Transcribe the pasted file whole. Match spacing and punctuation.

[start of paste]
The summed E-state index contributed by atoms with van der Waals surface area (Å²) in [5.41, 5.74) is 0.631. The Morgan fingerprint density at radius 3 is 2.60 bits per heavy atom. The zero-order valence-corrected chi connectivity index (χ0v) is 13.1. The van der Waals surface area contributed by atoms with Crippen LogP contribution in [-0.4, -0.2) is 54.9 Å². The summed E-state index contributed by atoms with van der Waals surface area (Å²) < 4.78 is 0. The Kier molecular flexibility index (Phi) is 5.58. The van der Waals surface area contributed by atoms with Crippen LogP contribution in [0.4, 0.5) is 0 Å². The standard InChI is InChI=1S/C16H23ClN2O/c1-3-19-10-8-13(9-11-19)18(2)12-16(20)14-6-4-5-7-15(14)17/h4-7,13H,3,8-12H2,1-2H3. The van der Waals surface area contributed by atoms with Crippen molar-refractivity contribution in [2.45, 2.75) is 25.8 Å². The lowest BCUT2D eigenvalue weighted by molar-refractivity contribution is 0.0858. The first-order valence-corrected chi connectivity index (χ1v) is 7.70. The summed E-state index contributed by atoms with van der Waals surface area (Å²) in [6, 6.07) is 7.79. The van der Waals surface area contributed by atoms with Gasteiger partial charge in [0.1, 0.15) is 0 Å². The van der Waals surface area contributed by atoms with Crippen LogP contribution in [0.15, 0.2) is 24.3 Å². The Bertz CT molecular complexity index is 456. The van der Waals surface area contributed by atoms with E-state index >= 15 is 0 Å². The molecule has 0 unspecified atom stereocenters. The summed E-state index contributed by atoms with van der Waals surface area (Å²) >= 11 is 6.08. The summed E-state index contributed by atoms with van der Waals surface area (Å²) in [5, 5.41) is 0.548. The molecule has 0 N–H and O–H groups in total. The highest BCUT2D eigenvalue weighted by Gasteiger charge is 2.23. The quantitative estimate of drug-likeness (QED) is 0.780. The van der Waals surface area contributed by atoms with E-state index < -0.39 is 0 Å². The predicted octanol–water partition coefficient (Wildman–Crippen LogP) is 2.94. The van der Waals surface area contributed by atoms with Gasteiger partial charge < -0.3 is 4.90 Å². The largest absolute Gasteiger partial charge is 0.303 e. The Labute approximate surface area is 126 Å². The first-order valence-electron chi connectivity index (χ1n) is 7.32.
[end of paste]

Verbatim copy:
The summed E-state index contributed by atoms with van der Waals surface area (Å²) in [5.41, 5.74) is 0.631. The Morgan fingerprint density at radius 3 is 2.60 bits per heavy atom. The zero-order valence-corrected chi connectivity index (χ0v) is 13.1. The van der Waals surface area contributed by atoms with Crippen LogP contribution in [-0.4, -0.2) is 54.9 Å². The summed E-state index contributed by atoms with van der Waals surface area (Å²) < 4.78 is 0. The Kier molecular flexibility index (Phi) is 5.58. The van der Waals surface area contributed by atoms with Crippen LogP contribution in [0.4, 0.5) is 0 Å². The standard InChI is InChI=1S/C16H23ClN2O/c1-3-19-10-8-13(9-11-19)18(2)12-16(20)14-6-4-5-7-15(14)17/h4-7,13H,3,8-12H2,1-2H3. The van der Waals surface area contributed by atoms with Crippen molar-refractivity contribution in [2.45, 2.75) is 25.8 Å². The lowest BCUT2D eigenvalue weighted by molar-refractivity contribution is 0.0858. The first-order valence-corrected chi connectivity index (χ1v) is 7.70. The summed E-state index contributed by atoms with van der Waals surface area (Å²) in [6, 6.07) is 7.79. The van der Waals surface area contributed by atoms with Gasteiger partial charge in [0.1, 0.15) is 0 Å². The van der Waals surface area contributed by atoms with Crippen LogP contribution in [0.15, 0.2) is 24.3 Å². The Bertz CT molecular complexity index is 456. The van der Waals surface area contributed by atoms with E-state index >= 15 is 0 Å². The molecule has 0 unspecified atom stereocenters. The summed E-state index contributed by atoms with van der Waals surface area (Å²) >= 11 is 6.08. The summed E-state index contributed by atoms with van der Waals surface area (Å²) in [5, 5.41) is 0.548. The molecule has 0 N–H and O–H groups in total. The highest BCUT2D eigenvalue weighted by Gasteiger charge is 2.23. The quantitative estimate of drug-likeness (QED) is 0.780. The van der Waals surface area contributed by atoms with E-state index < -0.39 is 0 Å². The predicted octanol–water partition coefficient (Wildman–Crippen LogP) is 2.94. The van der Waals surface area contributed by atoms with Gasteiger partial charge < -0.3 is 4.90 Å². The largest absolute Gasteiger partial charge is 0.303 e. The Labute approximate surface area is 126 Å². The first-order valence-electron chi connectivity index (χ1n) is 7.32.